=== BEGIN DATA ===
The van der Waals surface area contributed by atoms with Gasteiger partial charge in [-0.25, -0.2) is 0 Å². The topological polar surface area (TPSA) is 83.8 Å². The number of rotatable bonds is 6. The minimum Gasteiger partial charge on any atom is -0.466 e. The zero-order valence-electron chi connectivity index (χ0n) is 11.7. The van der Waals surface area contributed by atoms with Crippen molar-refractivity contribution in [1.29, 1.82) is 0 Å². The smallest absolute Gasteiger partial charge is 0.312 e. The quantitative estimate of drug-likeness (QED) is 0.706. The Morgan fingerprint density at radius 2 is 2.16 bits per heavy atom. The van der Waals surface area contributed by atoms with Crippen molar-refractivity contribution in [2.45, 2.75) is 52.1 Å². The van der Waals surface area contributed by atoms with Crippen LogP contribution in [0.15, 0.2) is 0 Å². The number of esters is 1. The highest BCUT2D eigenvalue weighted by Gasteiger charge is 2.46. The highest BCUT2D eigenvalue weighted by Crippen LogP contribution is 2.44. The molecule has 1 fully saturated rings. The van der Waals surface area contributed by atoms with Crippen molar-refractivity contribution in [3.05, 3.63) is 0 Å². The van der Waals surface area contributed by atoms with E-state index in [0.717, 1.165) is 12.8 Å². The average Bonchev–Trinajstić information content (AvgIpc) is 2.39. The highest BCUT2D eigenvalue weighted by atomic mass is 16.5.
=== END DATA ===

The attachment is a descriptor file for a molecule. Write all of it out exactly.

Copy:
The van der Waals surface area contributed by atoms with Gasteiger partial charge in [-0.25, -0.2) is 0 Å². The topological polar surface area (TPSA) is 83.8 Å². The number of rotatable bonds is 6. The minimum Gasteiger partial charge on any atom is -0.466 e. The zero-order valence-electron chi connectivity index (χ0n) is 11.7. The van der Waals surface area contributed by atoms with Crippen molar-refractivity contribution in [1.29, 1.82) is 0 Å². The smallest absolute Gasteiger partial charge is 0.312 e. The quantitative estimate of drug-likeness (QED) is 0.706. The Morgan fingerprint density at radius 2 is 2.16 bits per heavy atom. The van der Waals surface area contributed by atoms with Crippen molar-refractivity contribution in [2.45, 2.75) is 52.1 Å². The van der Waals surface area contributed by atoms with Crippen LogP contribution in [0.15, 0.2) is 0 Å². The number of esters is 1. The highest BCUT2D eigenvalue weighted by Gasteiger charge is 2.46. The highest BCUT2D eigenvalue weighted by Crippen LogP contribution is 2.44. The molecule has 1 fully saturated rings. The van der Waals surface area contributed by atoms with Crippen molar-refractivity contribution in [3.05, 3.63) is 0 Å². The van der Waals surface area contributed by atoms with E-state index in [0.717, 1.165) is 12.8 Å². The average Bonchev–Trinajstić information content (AvgIpc) is 2.39. The highest BCUT2D eigenvalue weighted by atomic mass is 16.5.